HUD cuts its typical price by 50%, then offers the homes for just $100 down if for those using an FHA loan.

If you’re wondering just how good a deal this can be, run some numbers with a Good Neighbor Next Door calculator.

Why such a sweet incentive? The idea is to get high-quality citizens (as first responders are) to move into underserved communities and live there for at least three years. This improves the community and gives public servants an affordable place to live.

How to get it

Apply with an FHA lender. Then find a real estate agent that is HUD-approved to bid on GNND homes. Search for homes using HUD’s GNND locator. The home must be in the area you will be working. 

If you see a home, have your chosen agent make a full-price bid on the home. The GNND discount will be applied later. Your bid will be entered into a lottery with all other GNND bidders. If there are four other applicants, for example, your chances of getting the home are 20%.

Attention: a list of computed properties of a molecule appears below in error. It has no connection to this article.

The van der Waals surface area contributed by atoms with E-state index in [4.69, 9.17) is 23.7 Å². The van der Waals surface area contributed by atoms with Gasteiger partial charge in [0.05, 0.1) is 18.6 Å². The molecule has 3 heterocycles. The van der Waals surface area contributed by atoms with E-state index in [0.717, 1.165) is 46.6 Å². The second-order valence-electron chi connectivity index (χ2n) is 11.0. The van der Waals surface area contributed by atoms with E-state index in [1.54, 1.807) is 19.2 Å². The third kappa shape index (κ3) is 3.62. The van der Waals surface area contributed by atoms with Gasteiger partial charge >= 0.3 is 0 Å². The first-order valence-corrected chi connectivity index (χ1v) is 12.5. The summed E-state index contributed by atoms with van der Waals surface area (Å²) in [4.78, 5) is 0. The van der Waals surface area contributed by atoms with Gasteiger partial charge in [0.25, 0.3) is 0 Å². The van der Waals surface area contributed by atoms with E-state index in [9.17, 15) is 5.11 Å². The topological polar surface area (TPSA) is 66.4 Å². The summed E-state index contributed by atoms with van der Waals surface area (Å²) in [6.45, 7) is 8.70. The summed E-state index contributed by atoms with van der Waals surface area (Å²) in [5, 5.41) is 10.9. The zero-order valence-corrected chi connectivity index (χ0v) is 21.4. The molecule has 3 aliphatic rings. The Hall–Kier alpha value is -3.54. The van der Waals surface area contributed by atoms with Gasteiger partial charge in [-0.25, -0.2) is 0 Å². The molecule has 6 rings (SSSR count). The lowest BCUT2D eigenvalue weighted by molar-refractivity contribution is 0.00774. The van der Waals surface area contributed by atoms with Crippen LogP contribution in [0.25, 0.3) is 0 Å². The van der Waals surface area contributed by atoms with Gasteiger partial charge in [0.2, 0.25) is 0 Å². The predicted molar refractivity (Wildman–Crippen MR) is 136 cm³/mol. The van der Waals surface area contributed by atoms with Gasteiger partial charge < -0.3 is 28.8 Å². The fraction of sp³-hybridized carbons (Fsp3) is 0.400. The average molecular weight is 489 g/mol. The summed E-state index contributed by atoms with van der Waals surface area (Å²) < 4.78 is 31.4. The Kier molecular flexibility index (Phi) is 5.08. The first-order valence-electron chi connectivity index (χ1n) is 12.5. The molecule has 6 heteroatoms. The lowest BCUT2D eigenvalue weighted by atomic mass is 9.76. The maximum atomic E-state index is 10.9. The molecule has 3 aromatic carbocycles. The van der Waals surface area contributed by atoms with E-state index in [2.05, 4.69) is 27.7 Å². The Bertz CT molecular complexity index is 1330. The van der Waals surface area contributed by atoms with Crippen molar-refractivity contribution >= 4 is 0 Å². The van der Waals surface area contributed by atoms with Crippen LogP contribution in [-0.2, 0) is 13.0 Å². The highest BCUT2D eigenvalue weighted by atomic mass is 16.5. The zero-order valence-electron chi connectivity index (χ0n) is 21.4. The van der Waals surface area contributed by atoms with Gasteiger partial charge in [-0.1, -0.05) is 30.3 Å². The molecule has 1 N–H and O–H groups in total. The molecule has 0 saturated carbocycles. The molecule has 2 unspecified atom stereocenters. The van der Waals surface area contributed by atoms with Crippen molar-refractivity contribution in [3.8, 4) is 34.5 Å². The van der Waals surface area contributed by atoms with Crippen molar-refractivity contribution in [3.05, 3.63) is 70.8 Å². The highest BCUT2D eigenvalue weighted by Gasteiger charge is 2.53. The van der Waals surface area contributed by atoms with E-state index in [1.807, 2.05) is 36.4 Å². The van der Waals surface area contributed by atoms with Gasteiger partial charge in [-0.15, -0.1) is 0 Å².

If you win the bid, submit your earnest money and supply all necessary documentation to the lender. Close on the loan and live in the home for three years. After that point, you can continue living there, sell the home for a profit, or rent it out.

Of all the programs on the market, GNND is likely the most powerful program for first responders.

VA loans

It’s no surprise that U.S. military Veterans become first responders after serving. These civilian professions offers many similarities to military service. That’s probably why 19 percent of police officers are Veterans, whereas Veterans make up only six percent of the general population, says The Marshall Project.